The Scientific Activist

Last month, a group of prominent scientists launched the new organization Scientists and Engineers for America (SEA). The organization has already received quite a bit of press (including a nice article in The New York Times, but I would be remiss if I didn’t give them a shout out and let readers know how they can help out.

The group is dedicated to supporting science-friendly candidates for public office, pushing for the proper use of science in formulating science policy, and opposing political interference in science. Among the points in its “Bill of Rights for Scientists and Engineers” are that federal policy should be guided by good science, the federal government should not publish false or misleading science, scientists (federal or otherwise) should be able to operate free of government influence, and no scientific results should be censored.

With an important midterm election coming up next month, the formation of such a group couldn’t be more timely, and it’s a reminder for all of us to make sure that we’re supporting candidates who agree with these tenants. Also, with the Democrats well placed to make major gains in both houses of Congress, the potential to override President Bush’s abysmal embryonic stem cell policy is looking more and more like a reality.

Scientists and Engineers for America is led by a Board of Advisors that includes quite a few prestigious scientists, many of them Nobel Laureates. It also includes one name that should be particularly familiar around here: science policy analyst and fellow science blogger Michael Stebbins.

If you’re interested in supporting this worthy cause, there are a couple of ways you can help out. For those so inclined, the organization recently announced a contest to create a commercial for the group. The details can be found here, and the deadline is October 23rd. In addition, just like any other cause, SEA also relies on the financial support of donors to keep doing its work. To donate, click here. We have an important election coming up, and its important for scientists and nonscientists alike to get involved an make a difference.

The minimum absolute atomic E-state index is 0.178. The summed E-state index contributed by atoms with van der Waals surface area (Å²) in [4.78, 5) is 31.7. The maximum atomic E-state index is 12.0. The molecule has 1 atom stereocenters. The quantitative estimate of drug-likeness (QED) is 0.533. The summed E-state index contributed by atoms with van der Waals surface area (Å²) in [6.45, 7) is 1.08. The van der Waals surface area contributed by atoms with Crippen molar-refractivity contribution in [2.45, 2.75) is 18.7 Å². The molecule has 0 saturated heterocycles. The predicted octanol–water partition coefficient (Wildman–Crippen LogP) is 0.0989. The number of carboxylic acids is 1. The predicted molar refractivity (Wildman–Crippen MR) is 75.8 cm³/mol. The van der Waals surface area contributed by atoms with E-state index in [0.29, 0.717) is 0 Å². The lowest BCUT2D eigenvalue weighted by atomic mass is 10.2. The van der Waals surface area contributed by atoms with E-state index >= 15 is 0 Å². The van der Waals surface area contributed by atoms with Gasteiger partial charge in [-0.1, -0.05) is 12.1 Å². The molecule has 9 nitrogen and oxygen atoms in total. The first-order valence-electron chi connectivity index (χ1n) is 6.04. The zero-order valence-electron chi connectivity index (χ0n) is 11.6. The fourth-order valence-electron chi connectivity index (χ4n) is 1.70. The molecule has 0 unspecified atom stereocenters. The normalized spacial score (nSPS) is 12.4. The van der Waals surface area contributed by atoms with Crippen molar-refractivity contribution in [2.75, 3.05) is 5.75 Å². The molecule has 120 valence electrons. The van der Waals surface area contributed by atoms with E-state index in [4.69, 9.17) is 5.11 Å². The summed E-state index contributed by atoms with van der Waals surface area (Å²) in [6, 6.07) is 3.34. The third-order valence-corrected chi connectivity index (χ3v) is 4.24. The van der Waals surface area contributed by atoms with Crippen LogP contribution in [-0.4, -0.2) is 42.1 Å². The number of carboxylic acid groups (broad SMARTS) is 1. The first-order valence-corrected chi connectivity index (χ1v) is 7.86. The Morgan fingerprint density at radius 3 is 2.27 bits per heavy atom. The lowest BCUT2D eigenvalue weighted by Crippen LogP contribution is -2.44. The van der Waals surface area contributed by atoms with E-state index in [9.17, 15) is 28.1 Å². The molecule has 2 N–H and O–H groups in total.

Comments

  1. #1 Jackie at ElementList
    October 18, 2006

    I noticed that toward the end of the Bill of Rights for S&E, it states essentially that scientists should be able to withhold research but that the government can’t do it for them. I find this funny because in my own experience, scientists are incredibly selfish and paranoid when it comes to releasing their data or research results other than through a peer-reviewed publication. It isn’t because they’re worried about someone ‘misusing’ their research so much as it’s their fear that someone else will make a discovery with their data or with their work – robbing them of their shot at the next Nobel Prize. All data, particularly data paid for by taxpayers, should be made public – yet it is the scientists themselves who are particularly stingy in this regard.

  2. #2 Nick Anthis
    October 19, 2006

    Well, you have a point, but I don’t know if that’s really a major factor. Scientists in general are very keen on publishing their data, for the public or otherwise, through the peer-reviewed system, which is, of course, science’s way of regulating the quality of scientific information available. With the advent of blogging (and the Internet in general), I think that more scientists are publishing preliminary results online, but they’re doing this in a very controlled manner, and it’s not very widespread. There are, of course, cases of scientists who did not want to release or testify about scientific results that they thought would be misused by the current administration. That phenomenon has been well documented.

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